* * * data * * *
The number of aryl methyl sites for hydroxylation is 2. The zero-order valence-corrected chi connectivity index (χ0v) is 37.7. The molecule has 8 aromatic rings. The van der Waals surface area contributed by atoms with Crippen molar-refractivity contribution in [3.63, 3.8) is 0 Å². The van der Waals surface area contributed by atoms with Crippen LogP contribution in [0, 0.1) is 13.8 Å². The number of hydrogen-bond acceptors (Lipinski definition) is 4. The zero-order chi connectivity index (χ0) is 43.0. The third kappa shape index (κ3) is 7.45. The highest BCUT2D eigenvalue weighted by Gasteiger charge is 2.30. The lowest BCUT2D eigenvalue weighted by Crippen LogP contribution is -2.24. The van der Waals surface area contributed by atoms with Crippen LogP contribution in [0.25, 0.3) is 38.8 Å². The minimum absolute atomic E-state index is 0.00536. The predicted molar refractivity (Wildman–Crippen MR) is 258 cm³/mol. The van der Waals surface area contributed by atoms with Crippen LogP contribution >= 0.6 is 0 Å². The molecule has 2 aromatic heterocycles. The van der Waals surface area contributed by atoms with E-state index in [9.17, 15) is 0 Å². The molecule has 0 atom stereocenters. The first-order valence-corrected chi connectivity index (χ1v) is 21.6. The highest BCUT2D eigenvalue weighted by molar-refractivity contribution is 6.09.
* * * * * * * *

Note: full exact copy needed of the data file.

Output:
The number of aryl methyl sites for hydroxylation is 2. The zero-order valence-corrected chi connectivity index (χ0v) is 37.7. The molecule has 8 aromatic rings. The van der Waals surface area contributed by atoms with Crippen molar-refractivity contribution in [3.63, 3.8) is 0 Å². The van der Waals surface area contributed by atoms with Crippen LogP contribution in [0, 0.1) is 13.8 Å². The number of hydrogen-bond acceptors (Lipinski definition) is 4. The zero-order chi connectivity index (χ0) is 43.0. The third kappa shape index (κ3) is 7.45. The highest BCUT2D eigenvalue weighted by Gasteiger charge is 2.30. The lowest BCUT2D eigenvalue weighted by Crippen LogP contribution is -2.24. The van der Waals surface area contributed by atoms with Crippen LogP contribution in [0.25, 0.3) is 38.8 Å². The minimum absolute atomic E-state index is 0.00536. The predicted molar refractivity (Wildman–Crippen MR) is 258 cm³/mol. The van der Waals surface area contributed by atoms with Crippen LogP contribution >= 0.6 is 0 Å². The molecule has 2 aromatic heterocycles. The van der Waals surface area contributed by atoms with E-state index in [9.17, 15) is 0 Å². The molecule has 0 atom stereocenters. The first-order valence-corrected chi connectivity index (χ1v) is 21.6. The highest BCUT2D eigenvalue weighted by molar-refractivity contribution is 6.09.